Hefty Bag

Jenni Nance

Jenni Nance

The girl grabbed one of her mother’s steak knives on her way out the door. In the darkness no one would notice the child edging down the road carrying a large garbage bag. She gripped it by its twisted throat—the bulge stretching black plastic towards the earth—and shifted it awkwardly from hand to hand, never once cradling it between her arms.

She walked a half mile to a public park. The swing sets and see-saws looked forlorn in the blue wash of moonlight. She imagined ghosts—phantom children—playing there at night. She thought she could hear tinny laughter, rubber soles squeaking down slides, and see long hair tinseling in the wind. Afraid now, she hastily swung the black sack into an aluminum trash bin. She then dusted off her hands, fingered the serrated edge of the steak knife splitting through her corduroy pants, and headed for home.

In the blue light wildlife brimmed to the easement. The palmettos rustled with night creatures, opossums and nine-banded armadillos. The saw grasses parted their hair in the wind. And when the Great Horned Owl passed over her like an eclipse, her hand jumped to her pocket.

Running now, she focused on the dim lights of her street in the distance. And as she ran, she thought of the park ranger. She prayed that some wild animal—raccoon or bear—wouldn’t tear into the garbage overnight and uncover her secret. But most of all, she just hoped that someone wouldn’t find a big mess in the morning and have to clean it all up.

For the entire summer between 5th and 6th grade, the girl had been shitting into ten gallon leaf bags. Every time she went to pee, she looked up at the faded poster of Monet’s Water Lilies hanging crookedly on the wall and was reminded of the reason why. Framing the print were four crumpled indentations in the dry wall. If some big man were to press his fist into one of those rough impressions, his knuckles would have nested nicely. And if some small girl were to press her forehead into the deep depression next to it, she could comfortably lean there while she counted back from ten in a game of hide and seek.

Her father’s hands. Her head. Twice.

The first time it happened she had simply asked for help. She jiggled the handle but the shit just rose back up with such volume and velocity that she felt she might drown in her own panic. “Daddy, help! Daddy! Come now! Help!”

Her father burst into the bathroom, a terror of a man, and thrust her aside. He tore off the tank’s lid, ripped at the chain, and then plunged. Pumping twice, cursing twice. Pumping twice, cursing twice. The only words she could clearly make out were “foul” and “bitch”.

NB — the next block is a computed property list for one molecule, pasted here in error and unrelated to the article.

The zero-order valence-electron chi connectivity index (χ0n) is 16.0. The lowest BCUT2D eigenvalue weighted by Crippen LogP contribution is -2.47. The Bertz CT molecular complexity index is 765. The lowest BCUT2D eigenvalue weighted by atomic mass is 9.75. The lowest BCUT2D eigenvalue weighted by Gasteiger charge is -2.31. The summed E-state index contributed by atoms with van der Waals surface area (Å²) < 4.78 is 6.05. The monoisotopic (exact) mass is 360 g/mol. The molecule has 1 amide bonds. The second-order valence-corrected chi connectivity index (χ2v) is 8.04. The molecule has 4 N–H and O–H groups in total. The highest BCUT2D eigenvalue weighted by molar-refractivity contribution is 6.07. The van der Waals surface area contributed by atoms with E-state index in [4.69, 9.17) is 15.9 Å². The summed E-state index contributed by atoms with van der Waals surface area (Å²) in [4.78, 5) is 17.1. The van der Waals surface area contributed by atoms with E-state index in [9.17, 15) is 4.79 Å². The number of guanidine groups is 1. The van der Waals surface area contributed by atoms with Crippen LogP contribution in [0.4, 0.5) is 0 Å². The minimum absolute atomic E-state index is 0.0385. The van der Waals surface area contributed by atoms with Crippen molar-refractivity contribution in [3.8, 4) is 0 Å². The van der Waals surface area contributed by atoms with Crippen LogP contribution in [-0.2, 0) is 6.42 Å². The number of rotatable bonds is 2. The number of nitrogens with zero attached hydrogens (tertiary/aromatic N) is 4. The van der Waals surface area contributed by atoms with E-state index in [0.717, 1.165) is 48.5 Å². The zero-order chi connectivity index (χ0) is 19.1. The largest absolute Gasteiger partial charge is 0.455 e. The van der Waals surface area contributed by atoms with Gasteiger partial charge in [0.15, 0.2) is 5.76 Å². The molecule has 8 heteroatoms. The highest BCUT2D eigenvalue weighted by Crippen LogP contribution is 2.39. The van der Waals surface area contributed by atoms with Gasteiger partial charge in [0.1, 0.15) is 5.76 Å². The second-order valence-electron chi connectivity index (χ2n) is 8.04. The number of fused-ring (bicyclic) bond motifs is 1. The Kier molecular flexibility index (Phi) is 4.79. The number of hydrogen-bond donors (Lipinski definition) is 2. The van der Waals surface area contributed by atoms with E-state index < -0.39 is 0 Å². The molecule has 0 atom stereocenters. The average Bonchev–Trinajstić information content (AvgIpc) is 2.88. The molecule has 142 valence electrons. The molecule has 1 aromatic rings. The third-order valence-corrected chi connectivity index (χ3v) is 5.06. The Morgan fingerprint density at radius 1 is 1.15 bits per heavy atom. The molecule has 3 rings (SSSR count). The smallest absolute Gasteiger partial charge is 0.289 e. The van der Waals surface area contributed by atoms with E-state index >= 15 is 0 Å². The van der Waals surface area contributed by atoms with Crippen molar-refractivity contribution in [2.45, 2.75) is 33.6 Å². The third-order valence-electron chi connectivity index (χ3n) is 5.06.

When he finally turned to her, he smacked her against the side of her head. “That’s for ruining my dinner.”

He left. She rubbed her face. And then she stood there wondering who the foul woman was.

 

The second time it happened she didn’t call after her father so quickly. She replicated her father’s movements: She lifted the tank lid. She jangled the chain. She futilely stabbed at the fecal flotsam. But still, the shit swelled. And only when it reached the brim of the bowl did she dimly mewl for help.

Her father’s eyes were black marbles. She couldn’t even see a slivered crescent of their usual pale blue. These were his manic moon shadow eyes.

He plunged wildly, trying to side-step the shit sluice, as the shit overflowed onto the carpeted floor. When the water finally receded, her father swung the plunger at her like a bat. Flecks of excrement speckled her face. He struck the handle against the counter and it splintered in half. He punched his fists through the gypsum board, folding it in like Styrofoam. And then he grabbed up his daughter, and smashed her against the wall.

“You disgust me!”

His daughter’s little head bobbled in agreement as it slammed up against the wall.

“You’re dirty and unclean.”

Again, she nodded.

*

It is hard for her to think of it now. As she hikes the Appalachian Trail and hangs her ass off logs to shit, she wonders how she had ever thought of it. Those Hefty bags. She remembers balancing herself over them in her bedroom. Late at night when the whole house was asleep. Her belly distended from too many days of waiting. The contents of the black bag hot in her hand. The smell in her room masked with a child’s perfume. Why hadn’t she just crapped in the backyard and covered it over like a cat? Or better yet, why hadn’t she just taken a dump on her father’s dinner plate? She wipes herself with rhododendron leaves, so happy to be free of him.

Many men have loved her since. Told her she was something else. But sometimes, she just can’t believe it. There are days when she still feels dirty. Unclean. Days when she still remembers racing desperately through the night carrying a big bag of shit.

 

3 Comments

  1. Shocking, raw, and powerfully eye opening. A world I hadn’t imagined. It takes me out of my comfort zone and confronts me with possibilities that require me to think again about childhood trauma and abuse. Well done.

  2. Shocking, raw, and powerfully eye opening. A world I hadn’t imagined. It takes me out of my comfort zone and confronts me with possibilities that require me to think again about childhood trauma and abuse. Well done.

  3. Painful, beautiful. My favorite passage. “Every time she went to pee, she looked up at the faded poster of Monet’s Water Lilies hanging crookedly on the wall . . . If some big man were to press his fist into one of those rough impressions, his knuckles would have nested nicely. And if some small girl were to press her forehead into the deep depression next to it . . .”

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